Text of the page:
I don’t know as much about Shi’a Islam as I should, but I love to read and talk to my Shi’a friends about the things that I as a Sunni have in common with them and areas of divergence. Living in a non-majority Muslim country, I’m really glad of the opportunity to meet other expats from all walks within and beyond our faith that I might never meet otherwise.
Ashura: Something different for Sunni and Shi’a
The Guardian this week featured a stunning photo set of Muslims around the world celebrating/commemorating Ashura – the peak of the Remembrance of Muharram. I’ve always been fascinated with this day, as it both a day of celebration for Sunnis and a day of mourning and intense grief for Shiites.
For many Sunnis it is a day to celebrate victory – Sunnis believe Muhammad fasted and recommends others to fast, in honor of Moses’ gratitude to God for freeing the Israelites from slavery in Egypt.
Ashura is especially meaningful to Shi’a Muslims as it signifies the day of mourning for the martyrdom of Husayn ibn Ali, the grandson of Muhammad and the third Shi’a Imam, who was killed with members of his family and close friends at the Battle of Karbala in 61 AH.
This has a deep resonance for Shi’a and Alawite Muslims who consider Husayn to be Muhammad’s rightful successor and many make a pilgrimage on Ashura to the Mashad-Al Husayn shrine, in Iraq, which marks Husayn’s tomb.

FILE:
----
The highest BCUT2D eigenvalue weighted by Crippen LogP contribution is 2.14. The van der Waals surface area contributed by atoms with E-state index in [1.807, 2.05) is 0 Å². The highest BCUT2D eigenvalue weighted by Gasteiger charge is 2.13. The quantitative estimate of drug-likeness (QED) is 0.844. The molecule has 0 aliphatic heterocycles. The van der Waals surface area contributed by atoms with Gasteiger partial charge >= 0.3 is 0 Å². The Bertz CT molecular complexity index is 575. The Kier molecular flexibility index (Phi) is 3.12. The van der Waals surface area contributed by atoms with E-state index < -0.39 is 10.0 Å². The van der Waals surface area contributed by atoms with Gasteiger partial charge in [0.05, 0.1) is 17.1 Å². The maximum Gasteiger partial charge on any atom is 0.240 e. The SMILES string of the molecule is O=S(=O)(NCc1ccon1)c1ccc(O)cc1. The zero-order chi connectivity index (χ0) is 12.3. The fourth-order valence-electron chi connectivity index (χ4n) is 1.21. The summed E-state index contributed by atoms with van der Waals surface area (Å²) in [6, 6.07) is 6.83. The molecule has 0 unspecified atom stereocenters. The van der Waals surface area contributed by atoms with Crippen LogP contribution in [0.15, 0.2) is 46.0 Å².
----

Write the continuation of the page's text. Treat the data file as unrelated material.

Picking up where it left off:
Shi’a wear mourning clothes and use the time for self-reflection, and pass the day in silence, without music and removed from worldly concerns to concentrate on poems and sermons in order to connect with Husayn’s plight and his sacrifices or the greater good of Islam.
Husayn’s martyrdom is widely perceived by Shi’a as a symbol of the struggle against injustice, tyranny, and oppression.
What’s in a Day?
In some Shi’a countries like Afghanistan, Iran, Iraq, Azerbaijan, Pakistan, Lebanon, and Bahrain, the Commemoration of Husayn ibn Ali has become a national holiday in which many other ethnic and religious communities participate
In India, a Hindu-majority country, which is also home to around 50 million Shiites, Ashura (also known as Moharram) is taken as a public holiday.
“A single tear shed for Husayn washes away a hundred sins.” – Shi’a saying